Gallant Gordon’s perseverance paying off after torturous injury battle
Arriving in the Premier League in 2007, Craig Gordon became the most expensive British goalkeeper upon agreeing a £9m move to the Stadium of Light but, despite such a fee and his highly-regarded talents, the Scot endured a disastrous spell on Wearside.
Sunderland never fully witnessed Gordon’s true potential during two troublesome seasons, when the former Hearts goalkeeper suffered several serious injury setbacks, halting his progress and holding him back from performing regularly in England’s top-flight division.
Although, the key moment in Gordon’s career, and therefore for Celtic, came just a matter of weeks before the Scottish shot stopper signed for the Bhoys, as one swift scribble of his signature could have seen his playing days ended and instead bow out with a seven-figure insurance pay-out sum.
Gordon, showing genuine grit and drive to remember any former personnel footballing aspirations, opted to continue his battle against such a torturous set of injury problems, and it was a decision that has been rewarded both individually and as part of a new team.
The 32-year-old was recently awarded Scotland’s Player of the Year gong by football writers, having helped guide the Hoops to another successful silverware-laden season and his country to an impressive run of international form (11/10 with Coral to qualify for Euro 2016), as Celtic rallied to a dominant Scottish Premiership title and also lifted the country’s League Cup crown.
Along with the domestic trophies, Gordon’s respected perseverance has seen him rediscover his exceptional form and rebuild his reputation as one of Scotland’s finest ever goalkeepers this term, after incredibly returning to action from a two-year spell out of the sport with a knee injury.
The gallant goalkeeper revealed just how close he came to ending his playing career, after a torrid time in England, which saw him released by the Black Cats in May 2012, after just 88 outings in five seasons on Wearside.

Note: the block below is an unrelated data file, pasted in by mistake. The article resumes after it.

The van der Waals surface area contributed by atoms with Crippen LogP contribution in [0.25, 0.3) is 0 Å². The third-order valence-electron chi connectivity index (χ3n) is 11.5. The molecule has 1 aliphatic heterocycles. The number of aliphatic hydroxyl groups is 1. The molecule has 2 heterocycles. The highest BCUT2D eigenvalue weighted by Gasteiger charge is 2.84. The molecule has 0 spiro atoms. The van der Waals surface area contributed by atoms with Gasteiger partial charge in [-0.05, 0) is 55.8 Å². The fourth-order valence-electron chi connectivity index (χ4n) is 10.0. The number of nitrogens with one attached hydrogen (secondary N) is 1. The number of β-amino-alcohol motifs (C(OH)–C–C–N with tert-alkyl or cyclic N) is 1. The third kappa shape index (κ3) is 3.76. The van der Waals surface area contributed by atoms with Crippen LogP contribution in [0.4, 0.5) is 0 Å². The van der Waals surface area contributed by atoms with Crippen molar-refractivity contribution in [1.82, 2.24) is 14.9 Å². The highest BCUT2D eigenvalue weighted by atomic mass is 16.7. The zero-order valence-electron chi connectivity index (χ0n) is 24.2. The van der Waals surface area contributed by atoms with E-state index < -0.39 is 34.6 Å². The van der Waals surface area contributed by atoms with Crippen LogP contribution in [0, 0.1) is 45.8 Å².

“There were quite a few people within the game who told me that it was perhaps time to give up,” stated Gordon.
“I had the possibility of getting an insurance pay-out had the worst come to the worst and I kept putting that off trying to get back. It was getting very close to the time limit expiring on that and I had to make a decision on whether to continue trying to play or take the money and run.
“To get the pay-out, I would have had to officially retire and not play any form of professional football. It would have gone to a settlement and it was pretty close to getting the go-ahead.”
In becoming the fifth Celtic player to have been crowned with Scotland’s coveted honour, and only the sixth in the 51-year history of this award to receive it twice; having also won during his time with Hearts in 2006, Gordon has sensationally overcame adversary in his debut season with Ronny Deila’s Glasgow giants.
Initially, the Scot was signed as deputy to Fraser Forster but, after the England international goal guard switched to Southampton for £10m, Gordon took his place between the Parkhead sticks and has never looked back.
“I had loads of doubts when I first signed,” continued Gordon, who was Celtic boss Deila’s maiden signing after taking charge in Glasgow.
“Anything could have happened from that point. I could be sitting here at the end of the season having not played a game and not achieved anything. And then I would have been kicking myself for not going and getting games under my belt.”
However, the Scotland international made a triumphant return for his new club, and will be vying for further success with his country, as he aims to guide Gordon Strachan’s side towards a place in next year’s Euro 2016 (14/1 to win Group D).
“I was ambitious enough, though, and wanted to go in as high as I could. I wanted to prove I could still play at this level and thankfully I’ve been able to do that.”